Papuan Independence was formally recognized by the Netherlands in ordinances that went into effect 1 December 1961. Papuans still celebrate their independence from this date. However, Indonesia responded in mid-December with an invasion by paratroopers followed by a naval battle in January 1962. The Kennedy Administration supported the Indonesian claims and essentially force the Netherlands to abandon plans for an independent Papua. So, in October 1962, authority over the region was transferred from the Dutch to a UN agency which then handed control to Indonesia in May 1963.
In its usual way, the UN asserted that an "Act of Free Choice" would be organized to determine the will of the people, but in its typical practice, the UN did nothing to safeguard sovereignty or self-determination. Indonesian government suppression, terrorism, murder, assassination, imprisonment, torture, and aerial bombardments were reported from 1962 and generally ignored. The Indonesian government dissolved the Papuan parliament, forbade the flying of the flag or the singing of the national anthem, and generally ran roughshod over the people. Amnesty International estimates that more than 100,000 Papuans have died as a result of government sponsored violence against West Papuans. Other estimates go as high as 200,000.
Indonesia conducted a farce in 1969 called an "Act of Free Choice" but locally characterized as an act of no choice. During the month prior to the referendum, Indonesian military rounded up and detained a large group of Papuan tribal elders. Papuans generally were threatened with death if they didn't vote for Indonesian rule. In its hapless and ultimately futile effort to win the war in Vietnam, the USA and other Western countries ignored protests over the circumstances surrounding the vote. Western observors didn't even bother to witness more than the first few votes cast.
It is presumably mere coincidence that Freeport-McMoRan Copper and Gold obtained an exclusive 30 year mining license in 1967, two years before the sham referendum, over a property which became the world's largest copper and gold mine and the largest open cut mine. Construction on the mine began in 1977 and it opened in 1981.
During the 1990s, Indonesia sent about 1.2 million people from Java and Sumatra to occupy Papua. While the immigrants are Muslim, the natives were Christians or followers of animist religions. Independence was proclaimed as the goal of a separatist congress in 2000 and resulted in a military crackdown. Violence continues in spite of a limited political autonomy for the now-majority-Muslim region.
Of course, the basic problem in all these situations is that the powers that be, such as the USA State Department prefer centralized power rather than a diverse array of local autonomy and self-determination. Policies in the USA and at the UN persistently oppose local independence and favor hegemony by foreign imperialist occupiers. Whether in Asia, Africa, or elsewhere, local autonomy is subjugated for the purpose of centralizing power. Presumably, the goal is to be able to more effectively exploit natural resources and subjugated people.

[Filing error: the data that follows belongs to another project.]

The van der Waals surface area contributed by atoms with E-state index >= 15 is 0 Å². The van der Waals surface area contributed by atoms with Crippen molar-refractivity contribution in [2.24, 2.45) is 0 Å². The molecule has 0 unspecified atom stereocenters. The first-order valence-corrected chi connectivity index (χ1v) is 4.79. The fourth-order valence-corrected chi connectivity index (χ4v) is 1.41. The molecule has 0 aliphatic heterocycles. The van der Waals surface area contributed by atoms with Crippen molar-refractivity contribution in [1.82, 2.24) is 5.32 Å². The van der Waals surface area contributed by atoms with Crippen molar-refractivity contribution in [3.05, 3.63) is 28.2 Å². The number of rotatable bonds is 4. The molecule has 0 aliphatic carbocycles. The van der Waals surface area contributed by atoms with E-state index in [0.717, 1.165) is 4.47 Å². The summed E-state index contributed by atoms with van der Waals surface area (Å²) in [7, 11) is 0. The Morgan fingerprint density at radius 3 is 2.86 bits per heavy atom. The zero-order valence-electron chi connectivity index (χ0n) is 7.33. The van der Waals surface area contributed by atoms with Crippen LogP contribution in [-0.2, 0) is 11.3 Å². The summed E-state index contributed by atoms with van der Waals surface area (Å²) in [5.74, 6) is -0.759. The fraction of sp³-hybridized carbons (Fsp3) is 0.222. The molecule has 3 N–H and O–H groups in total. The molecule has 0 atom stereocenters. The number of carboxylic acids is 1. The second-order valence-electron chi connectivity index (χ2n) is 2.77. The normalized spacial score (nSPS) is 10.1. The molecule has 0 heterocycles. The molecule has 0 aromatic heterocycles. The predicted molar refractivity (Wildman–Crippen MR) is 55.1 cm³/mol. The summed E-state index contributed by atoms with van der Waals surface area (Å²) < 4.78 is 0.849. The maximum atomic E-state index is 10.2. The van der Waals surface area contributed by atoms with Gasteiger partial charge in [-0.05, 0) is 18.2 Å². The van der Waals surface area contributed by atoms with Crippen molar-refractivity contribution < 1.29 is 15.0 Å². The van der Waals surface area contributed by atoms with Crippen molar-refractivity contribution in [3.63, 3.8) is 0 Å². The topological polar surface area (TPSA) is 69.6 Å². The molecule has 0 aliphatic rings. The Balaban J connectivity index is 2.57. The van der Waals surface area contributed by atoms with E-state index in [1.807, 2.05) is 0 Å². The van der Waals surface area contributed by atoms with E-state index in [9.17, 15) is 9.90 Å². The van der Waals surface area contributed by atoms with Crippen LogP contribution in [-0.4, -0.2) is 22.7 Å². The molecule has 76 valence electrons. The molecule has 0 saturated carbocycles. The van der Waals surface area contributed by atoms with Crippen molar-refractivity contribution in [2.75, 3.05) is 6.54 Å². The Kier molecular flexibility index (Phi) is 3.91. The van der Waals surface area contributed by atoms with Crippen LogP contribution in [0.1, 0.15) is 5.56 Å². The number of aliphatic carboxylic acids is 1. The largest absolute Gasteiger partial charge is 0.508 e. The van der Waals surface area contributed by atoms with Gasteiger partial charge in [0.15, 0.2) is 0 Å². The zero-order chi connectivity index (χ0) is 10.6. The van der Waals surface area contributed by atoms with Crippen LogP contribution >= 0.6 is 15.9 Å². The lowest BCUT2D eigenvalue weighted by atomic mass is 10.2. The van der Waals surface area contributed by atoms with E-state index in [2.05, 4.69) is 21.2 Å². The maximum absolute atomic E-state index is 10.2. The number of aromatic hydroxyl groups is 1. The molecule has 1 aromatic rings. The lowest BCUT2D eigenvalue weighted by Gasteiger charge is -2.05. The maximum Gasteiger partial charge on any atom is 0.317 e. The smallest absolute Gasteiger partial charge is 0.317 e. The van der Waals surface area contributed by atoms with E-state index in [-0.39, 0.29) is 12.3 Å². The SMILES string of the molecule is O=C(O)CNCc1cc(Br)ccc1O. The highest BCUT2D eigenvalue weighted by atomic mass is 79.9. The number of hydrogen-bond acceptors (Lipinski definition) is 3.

For example, under the Clinton Administration, Secretary of State Warren Christopher lamented that if people are not compelled to live in multi-ethnic countries, there would be over 5,000 countries in the world before long. (Reported in War and Anti-War by Alvin and Heidi Toffler.) The policy should be directed toward individual liberty, private property, and free markets. Coercion and compulsion, especially for such doubtful goals as having people from different ethnic and cultural groups live without self-imposed boundaries, are unethical.
"We hope to create complete artificial wombs using these techniques in a few years. Women with damaged uteruses and wombs will be able to have babies for the first time."
Artificial womb technology is proceeding from two directions. Dr. Hung-Ching Liu, Ph.D., of Cornell University and her associates have begun by removing cells from the endometrium or lining of the womb. These are then grown in the lab using hormones and growth factors. Liu and her colleagues have grown layers of these cells on scaffolds of biodegradable material modeled into the shape of a uterus. The cells grow into tissue. The scaffold dissolves. Nutrients and hormones including estrogen are added.
"Finally, we took embryos left over from IVF programs and put these into our laboratory engineered tissue. The embryos attached themselves to the walls of our prototype wombs and began to settle there," says Dr. Liu.
Dr. Thomas Schaffer of Temple University is working to develop a breathable perfluorocarbon liquid to support premature babies. The system has been tested on premature lamb fetuses which were not able to breathe regular air. He suggests the technology may work for premature babies less than two pounds in birth weight.
Dr. Yoshinori Kuwabara of Juntendo University in Japan and team have developed an artificial womb made of acrylic plastic filled with heated amniotic fluid. Using goat fetuses, he has been able to successfully transfer a fetus as young as three weeks, roughly comparable to a human fetus about the end of the first trimester. The fetus lies submerged in the amniotic fluid and the umbilical cord or placenta is connected to a dialysis machine which replaces oxygen and cleans the blood supply.